While Korean unification is a major issue in South Korea, North Korean propaganda suggests that an ROK-led unification would be a disaster for North Korean elites, using this fear to bind elites closer to the regime and make them more hostile and resistant to ideas of unification. Without changing those views of North Korean elites it is difficult to imagine how peaceful unification could be achieved.
North Korean propaganda suggests that unification led by the South would be a disaster for Northern elites. Unless the elites are convinced otherwise, peaceful unification may be impossible. What could South Korea do to help them feel better about, or at least less resistant to, unification?
Afghanistan remains a key frontline state in the struggle against terrorist groups. With that in mind, the United States should make Afghanistan and neighboring Pakistan an enduring part of its counterterrorism efforts.
Why would Theresa May take the risk of a national election, which otherwise wouldn't be needed until 2020, and what does she expect to gain from it? Calling an election now enables May to take decisive control of her party and should strengthen her hand in the Brexit negotiations.
Will the U.S. missile strike in Syria constrain the Assad regime from future chemical weapons use? Rather than pass judgment, analysts should establish the benchmarks by which they will assess this decision once the facts are in.
Budget cuts at the state court level can mean courthouse closures, hiring freezes and layoffs, leading to longer wait times for the public. Educating the public about the role and importance of the state courts is key to preventing more budget cuts in the future.
The Trump administration would benefit from a comprehensive strategic orientation — a basic set of operating principles backed by a set of actions and realistic budget — to guide the innumerable tactical decisions of U.S. foreign policy.
Public demonstrations in Minsk and across Russia hint that winds of political change and disillusionment with stagnation and corruption may be reaching both countries. Their leaders will blame the West, try to ride out the protests and, despite differences, will likely stick together.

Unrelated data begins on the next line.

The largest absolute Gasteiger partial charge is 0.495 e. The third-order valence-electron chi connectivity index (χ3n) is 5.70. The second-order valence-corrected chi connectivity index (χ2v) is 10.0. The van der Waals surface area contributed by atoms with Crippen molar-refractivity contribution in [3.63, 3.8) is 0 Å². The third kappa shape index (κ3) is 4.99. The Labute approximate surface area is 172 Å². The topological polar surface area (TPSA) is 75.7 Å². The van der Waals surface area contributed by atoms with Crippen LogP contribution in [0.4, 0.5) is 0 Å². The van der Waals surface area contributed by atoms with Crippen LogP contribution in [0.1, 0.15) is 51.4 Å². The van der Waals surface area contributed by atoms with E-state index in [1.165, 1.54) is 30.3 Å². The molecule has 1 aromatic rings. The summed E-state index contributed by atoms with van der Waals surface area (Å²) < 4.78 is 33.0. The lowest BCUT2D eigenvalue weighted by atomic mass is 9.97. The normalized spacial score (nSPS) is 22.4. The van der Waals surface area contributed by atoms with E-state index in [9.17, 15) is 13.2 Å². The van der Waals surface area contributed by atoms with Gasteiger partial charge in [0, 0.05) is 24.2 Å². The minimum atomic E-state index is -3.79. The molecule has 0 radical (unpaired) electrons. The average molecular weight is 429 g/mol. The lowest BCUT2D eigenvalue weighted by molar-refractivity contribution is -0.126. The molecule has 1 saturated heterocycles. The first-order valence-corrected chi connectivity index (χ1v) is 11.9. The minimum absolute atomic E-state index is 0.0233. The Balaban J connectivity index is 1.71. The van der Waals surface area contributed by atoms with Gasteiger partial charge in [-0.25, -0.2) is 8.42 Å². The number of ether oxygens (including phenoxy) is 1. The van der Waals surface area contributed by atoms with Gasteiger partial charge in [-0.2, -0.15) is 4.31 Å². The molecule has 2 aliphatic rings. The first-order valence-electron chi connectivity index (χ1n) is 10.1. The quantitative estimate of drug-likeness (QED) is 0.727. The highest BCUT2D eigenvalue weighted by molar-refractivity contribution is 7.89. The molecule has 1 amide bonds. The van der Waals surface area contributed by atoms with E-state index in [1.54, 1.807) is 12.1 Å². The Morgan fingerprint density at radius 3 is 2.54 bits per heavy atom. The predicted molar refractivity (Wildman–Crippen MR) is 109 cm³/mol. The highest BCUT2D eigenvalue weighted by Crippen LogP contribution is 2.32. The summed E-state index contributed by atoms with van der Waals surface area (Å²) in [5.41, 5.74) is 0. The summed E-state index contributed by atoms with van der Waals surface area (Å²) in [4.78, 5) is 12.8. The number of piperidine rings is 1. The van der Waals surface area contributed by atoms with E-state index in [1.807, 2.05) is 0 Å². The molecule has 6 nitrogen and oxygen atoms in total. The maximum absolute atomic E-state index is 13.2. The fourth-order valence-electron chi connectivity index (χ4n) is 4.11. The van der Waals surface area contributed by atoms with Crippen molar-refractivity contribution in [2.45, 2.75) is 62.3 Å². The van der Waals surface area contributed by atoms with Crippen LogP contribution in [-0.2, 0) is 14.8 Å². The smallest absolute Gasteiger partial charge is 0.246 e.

A lot is known about bringing new members into alliances and trade relationships. Not much is known about dismantling these bonds peaceably. Since Brexit will be more about adding barriers than taking them down, it will be a leap into the dark.
America's withdrawal from the Trans-Pacific Partnership has exacerbated doubts about U.S. international leadership and America's role in Asia. Future trade agreements could face similar fates until they do a better job outlining how domestic workers can prosper.
The prospects for peaceful unification of China and Taiwan continue to dim. Nothing Beijing has tried to woo or coerce Taiwan has worked. For those determined to compel Taiwan's unification, military subjugation remains a last option. But it would only worsen China's security environment.
Strategies fail because leaders are unwilling to make difficult decisions — to focus on one threat as opposed to another, prioritize resources, and then explain their decisions publicly — at the risk of being wrong. Can the new U.S. administration succeed in fixing the strategy process?
President Vladimir Putin is Russia's charmer-in-chief, with years of experience in high-level diplomacy. As part of Russia's influence operations, Putin may seek to entice or suborn Western leaders. How might he try to win them over?
Improving relations with Russia is a worthy goal. President Donald Trump could seek to partner with Moscow on some issues, like North Korea, while keeping up heat on others, such as aggression in Ukraine.
Chinese leaders should seek to engage in good-faith discussions with Taiwanese counterparts. Beijing should also recognize that Tsai's tentativeness about the new U.S. administration could change if cross-Strait military tensions escalate.
A pivotal moment could be nearing for China's global role and its relationship with the United States. And America may be able to seize a historic opportunity to test Beijing's willingness to act as the co-sponsor of a stable world order.
The deployment of additional U.S. forces and other NATO units to Poland, Norway, the Baltics, and other states symbolically reinforces the West's commitment to the alliance. But countering Russia's influence will require a fundamental reformulation of EU and U.S. political strategy.